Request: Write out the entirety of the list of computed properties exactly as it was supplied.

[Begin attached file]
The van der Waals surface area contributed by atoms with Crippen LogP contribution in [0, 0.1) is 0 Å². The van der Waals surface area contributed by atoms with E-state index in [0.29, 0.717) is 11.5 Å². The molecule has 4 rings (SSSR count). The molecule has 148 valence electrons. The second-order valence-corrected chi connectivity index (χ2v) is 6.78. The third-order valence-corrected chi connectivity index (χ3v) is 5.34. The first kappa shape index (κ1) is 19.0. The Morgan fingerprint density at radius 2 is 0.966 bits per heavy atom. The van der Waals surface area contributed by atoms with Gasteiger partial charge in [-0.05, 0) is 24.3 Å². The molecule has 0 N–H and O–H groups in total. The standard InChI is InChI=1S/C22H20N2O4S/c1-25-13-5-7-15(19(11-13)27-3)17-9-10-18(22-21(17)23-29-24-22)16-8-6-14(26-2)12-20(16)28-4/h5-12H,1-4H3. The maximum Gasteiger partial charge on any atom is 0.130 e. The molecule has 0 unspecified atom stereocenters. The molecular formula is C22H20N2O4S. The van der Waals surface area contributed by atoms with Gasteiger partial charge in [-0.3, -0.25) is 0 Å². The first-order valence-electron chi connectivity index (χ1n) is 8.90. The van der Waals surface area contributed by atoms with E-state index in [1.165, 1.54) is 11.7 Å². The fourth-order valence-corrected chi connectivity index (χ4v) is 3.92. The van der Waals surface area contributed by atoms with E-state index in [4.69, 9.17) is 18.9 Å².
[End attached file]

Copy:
The van der Waals surface area contributed by atoms with Crippen LogP contribution in [0, 0.1) is 0 Å². The van der Waals surface area contributed by atoms with E-state index in [0.29, 0.717) is 11.5 Å². The molecule has 4 rings (SSSR count). The molecule has 148 valence electrons. The second-order valence-corrected chi connectivity index (χ2v) is 6.78. The third-order valence-corrected chi connectivity index (χ3v) is 5.34. The first kappa shape index (κ1) is 19.0. The Morgan fingerprint density at radius 2 is 0.966 bits per heavy atom. The van der Waals surface area contributed by atoms with Gasteiger partial charge in [-0.05, 0) is 24.3 Å². The molecule has 0 N–H and O–H groups in total. The standard InChI is InChI=1S/C22H20N2O4S/c1-25-13-5-7-15(19(11-13)27-3)17-9-10-18(22-21(17)23-29-24-22)16-8-6-14(26-2)12-20(16)28-4/h5-12H,1-4H3. The maximum Gasteiger partial charge on any atom is 0.130 e. The molecule has 0 unspecified atom stereocenters. The molecular formula is C22H20N2O4S. The van der Waals surface area contributed by atoms with Gasteiger partial charge in [-0.3, -0.25) is 0 Å². The first-order valence-electron chi connectivity index (χ1n) is 8.90. The van der Waals surface area contributed by atoms with E-state index in [1.165, 1.54) is 11.7 Å². The fourth-order valence-corrected chi connectivity index (χ4v) is 3.92. The van der Waals surface area contributed by atoms with E-state index in [4.69, 9.17) is 18.9 Å².